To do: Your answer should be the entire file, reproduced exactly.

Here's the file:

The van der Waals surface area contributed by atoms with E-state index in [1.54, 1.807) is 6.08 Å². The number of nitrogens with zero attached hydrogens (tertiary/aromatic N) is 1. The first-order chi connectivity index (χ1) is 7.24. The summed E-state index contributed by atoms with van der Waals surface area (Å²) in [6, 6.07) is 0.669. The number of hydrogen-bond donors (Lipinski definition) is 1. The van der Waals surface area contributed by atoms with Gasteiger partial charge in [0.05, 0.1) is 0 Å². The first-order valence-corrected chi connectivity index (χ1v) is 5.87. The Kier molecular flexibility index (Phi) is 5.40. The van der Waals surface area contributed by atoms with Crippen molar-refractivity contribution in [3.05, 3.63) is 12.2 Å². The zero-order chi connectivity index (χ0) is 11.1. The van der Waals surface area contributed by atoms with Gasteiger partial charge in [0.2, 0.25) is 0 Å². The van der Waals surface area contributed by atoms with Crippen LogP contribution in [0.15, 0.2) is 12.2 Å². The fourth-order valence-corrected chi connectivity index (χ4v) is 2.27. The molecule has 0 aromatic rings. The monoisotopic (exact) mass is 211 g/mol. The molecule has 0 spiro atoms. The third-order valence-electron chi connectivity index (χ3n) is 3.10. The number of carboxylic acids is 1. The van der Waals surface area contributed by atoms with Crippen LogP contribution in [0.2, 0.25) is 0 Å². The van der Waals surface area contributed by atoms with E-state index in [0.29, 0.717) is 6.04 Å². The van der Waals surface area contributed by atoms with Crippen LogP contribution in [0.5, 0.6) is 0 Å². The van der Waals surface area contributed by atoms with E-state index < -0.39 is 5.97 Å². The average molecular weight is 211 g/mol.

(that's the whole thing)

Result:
The van der Waals surface area contributed by atoms with E-state index in [1.54, 1.807) is 6.08 Å². The number of nitrogens with zero attached hydrogens (tertiary/aromatic N) is 1. The first-order chi connectivity index (χ1) is 7.24. The summed E-state index contributed by atoms with van der Waals surface area (Å²) in [6, 6.07) is 0.669. The number of hydrogen-bond donors (Lipinski definition) is 1. The van der Waals surface area contributed by atoms with Gasteiger partial charge in [0.05, 0.1) is 0 Å². The first-order valence-corrected chi connectivity index (χ1v) is 5.87. The Kier molecular flexibility index (Phi) is 5.40. The van der Waals surface area contributed by atoms with Crippen molar-refractivity contribution in [3.05, 3.63) is 12.2 Å². The zero-order chi connectivity index (χ0) is 11.1. The van der Waals surface area contributed by atoms with Gasteiger partial charge in [0.2, 0.25) is 0 Å². The van der Waals surface area contributed by atoms with Crippen LogP contribution in [0.15, 0.2) is 12.2 Å². The fourth-order valence-corrected chi connectivity index (χ4v) is 2.27. The molecule has 0 aromatic rings. The monoisotopic (exact) mass is 211 g/mol. The molecule has 0 spiro atoms. The third-order valence-electron chi connectivity index (χ3n) is 3.10. The number of carboxylic acids is 1. The van der Waals surface area contributed by atoms with Crippen LogP contribution in [0.2, 0.25) is 0 Å². The van der Waals surface area contributed by atoms with E-state index in [0.29, 0.717) is 6.04 Å². The van der Waals surface area contributed by atoms with Crippen LogP contribution in [0.5, 0.6) is 0 Å². The van der Waals surface area contributed by atoms with E-state index < -0.39 is 5.97 Å². The average molecular weight is 211 g/mol.